In the past month, the African American community has mourned the loss of two iconic figures: Richard Roundtree, the trailblazing actor best known for his role as John Shaft, and Herbert “Bertie” Bowman, Congress’ longest-serving Black staffer.
Richard Roundtree: A Legacy in Film and Activism
Richard Roundtree, a renowned Hollywood icon who captivated audiences as John Shaft in the 1971 “Shaft” film, passed away on October 24, 2023, at the age of 81. Despite battling pancreatic cancer, his death was not attributed to the disease. Roundtree was also a breast cancer survivor since 1993, using his platform to raise awareness about breast cancer in men.
Born in New Rochelle, New York, Roundtree was an athlete and model before his acting career. He joined the Negro Ensemble Company in New York and starred in “The Great White Hope” off-Broadway. His breakthrough came with the role of John Shaft, directed by Gordon Parks. The film, celebrated for Isaac Hayes’ Oscar-winning music, introduced the African American action hero into mainstream cinema, a role previously reserved for white actors, as noted by the University of Maryland, Baltimore County.
Roundtree’s portrayal of Shaft, described as “hotter than Bond, cooler than Bullitt,” was a defining moment in Hollywood, showcasing a strong, unapologetic Black protagonist. This role led to a surge of films featuring strong Black leads and provided Roundtree with diverse acting opportunities. His filmography includes “CHiPs,” “Magnum P.I.,” “Desperate Housewives,” “Grey’s Anatomy,” and “Chicago Fire,” among others.
In addition to his acting career, Roundtree was awarded a Peabody Award for his narration in the PBS documentary “The Rise and Fall of Jim Crow.” His portrayal of Black masculinity combined toughness with wisdom, making him a revered figure in the film industry and beyond.
Herbert “Bertie” Bowman: A Life of Service and Achievement
Herbert “Bertie” Bowman, who rose from sweeping the Capitol steps to becoming a pivotal figure in the Senate, died on October 25, 2023, at the age of 92, due to complications from heart surgeries. Born into a family of sharecroppers in South Carolina, Bowman’s life trajectory changed after a conversation with Senator Burnet Maybank in 1944, as recounted in his autobiography “Step by Step.”
Bowman’s career in Washington, D.C., spanned over six decades, witnessing key events like Brown v. Board of Education, the Vietnam War, and the Watergate scandal. He began as a janitor and worked his way up to becoming a clerk and later a hearing coordinator for the Senate Foreign Relations Committee. Bowman’s remarkable journey also included roles as a cook, shoe-shiner, and a volunteer at the U.S. Senate Federal Credit Union.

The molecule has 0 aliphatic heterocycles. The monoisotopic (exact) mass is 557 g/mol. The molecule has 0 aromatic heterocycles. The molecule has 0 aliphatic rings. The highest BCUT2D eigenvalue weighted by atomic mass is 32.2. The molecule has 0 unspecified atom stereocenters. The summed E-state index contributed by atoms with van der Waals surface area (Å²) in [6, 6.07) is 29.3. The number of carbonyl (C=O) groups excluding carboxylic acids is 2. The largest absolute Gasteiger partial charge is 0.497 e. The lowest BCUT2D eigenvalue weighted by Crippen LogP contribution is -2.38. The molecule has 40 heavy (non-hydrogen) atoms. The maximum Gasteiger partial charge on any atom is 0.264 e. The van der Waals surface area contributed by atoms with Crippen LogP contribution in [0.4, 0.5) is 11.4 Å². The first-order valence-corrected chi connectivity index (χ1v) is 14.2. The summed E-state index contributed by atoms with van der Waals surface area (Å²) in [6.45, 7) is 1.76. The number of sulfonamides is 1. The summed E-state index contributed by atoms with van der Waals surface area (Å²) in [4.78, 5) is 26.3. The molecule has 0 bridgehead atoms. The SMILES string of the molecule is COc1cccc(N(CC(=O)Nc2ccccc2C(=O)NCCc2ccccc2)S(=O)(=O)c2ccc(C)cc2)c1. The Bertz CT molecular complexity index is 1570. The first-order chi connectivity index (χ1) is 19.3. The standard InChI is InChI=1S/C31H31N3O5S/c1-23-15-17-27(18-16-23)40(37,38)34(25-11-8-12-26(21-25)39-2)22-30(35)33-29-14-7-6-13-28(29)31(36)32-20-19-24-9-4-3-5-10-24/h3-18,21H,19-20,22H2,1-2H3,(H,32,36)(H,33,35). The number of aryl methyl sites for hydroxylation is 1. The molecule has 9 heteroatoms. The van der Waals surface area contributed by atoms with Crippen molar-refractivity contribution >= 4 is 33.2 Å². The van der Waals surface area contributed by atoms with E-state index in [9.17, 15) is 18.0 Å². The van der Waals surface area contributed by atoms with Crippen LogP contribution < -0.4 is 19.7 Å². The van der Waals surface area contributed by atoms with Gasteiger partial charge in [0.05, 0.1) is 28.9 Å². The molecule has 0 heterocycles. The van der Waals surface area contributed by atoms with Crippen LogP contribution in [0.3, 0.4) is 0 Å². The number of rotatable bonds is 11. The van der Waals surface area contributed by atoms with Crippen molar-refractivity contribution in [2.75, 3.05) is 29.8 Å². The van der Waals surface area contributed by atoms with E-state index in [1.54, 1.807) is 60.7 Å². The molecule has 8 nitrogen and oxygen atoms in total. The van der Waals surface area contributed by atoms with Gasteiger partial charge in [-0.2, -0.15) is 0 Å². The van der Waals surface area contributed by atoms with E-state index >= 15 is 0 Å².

His work with notable figures like President Barack Obama and his friendship with Bill Clinton, who wrote the foreword to Bowman’s autobiography, highlighted his influence. Clinton described Bowman as someone who, though not often in the newspapers, worked tirelessly behind the scenes, “folks like Bertie don’t make the newspapers, and the American people usually will never know their names, but they work hard every day to get done all the things the people in the papers get credit for,” Clinton wrote. Bowman’s dedication to public service was further recognized by the federal credit union, which named its new headquarters after him and designated him as an emeritus board member.
Remembering Two Pioneers
Richard Roundtree and Herbert “Bertie” Bowman, though from different professional backgrounds, left indelible marks in their respective fields, with their impacts resonating far beyond their immediate spheres. Roundtree, through his portrayal of John Shaft, not only revolutionized the landscape of Hollywood but also redefined the portrayal of African American masculinity in mainstream media. His character, a suave and assertive African American detective, challenged the traditional, often stereotypical roles allotted to Black actors, paving the way for more nuanced and powerful representations. This shift in Hollywood’s narrative was not just a cinematic milestone but also a cultural one, influencing perceptions and inspiring a generation to see themselves in roles of power and influence. Roundtree’s advocacy for breast cancer awareness, particularly among men, further cemented his role as a beacon of resilience and a source of inspiration, transcending the boundaries of film into real-world activism.
Herbert “Bertie” Bowman, on the other hand, embodied the essence of perseverance and determination in the political sphere. His journey from a janitorial position to a significant role in the Senate Foreign Relations Committee speaks volumes of his commitment to public service and the breaking of racial barriers in the corridors of power. Bowman’s story is a testament to the potential for change within the political system and serves as an inspiring narrative for many African Americans striving for representation and voice in government. The intersection of their legacies lies in their shared commitment to challenging and changing the status quo. Roundtree and Bowman both navigated industries historically dominated by white individuals and, through their respective roles, carved out spaces for African Americans. They not only opened doors in Hollywood and Capitol Hill but also left behind a legacy of resilience and trailblazing that continues to inspire and empower future generations across multiple industries.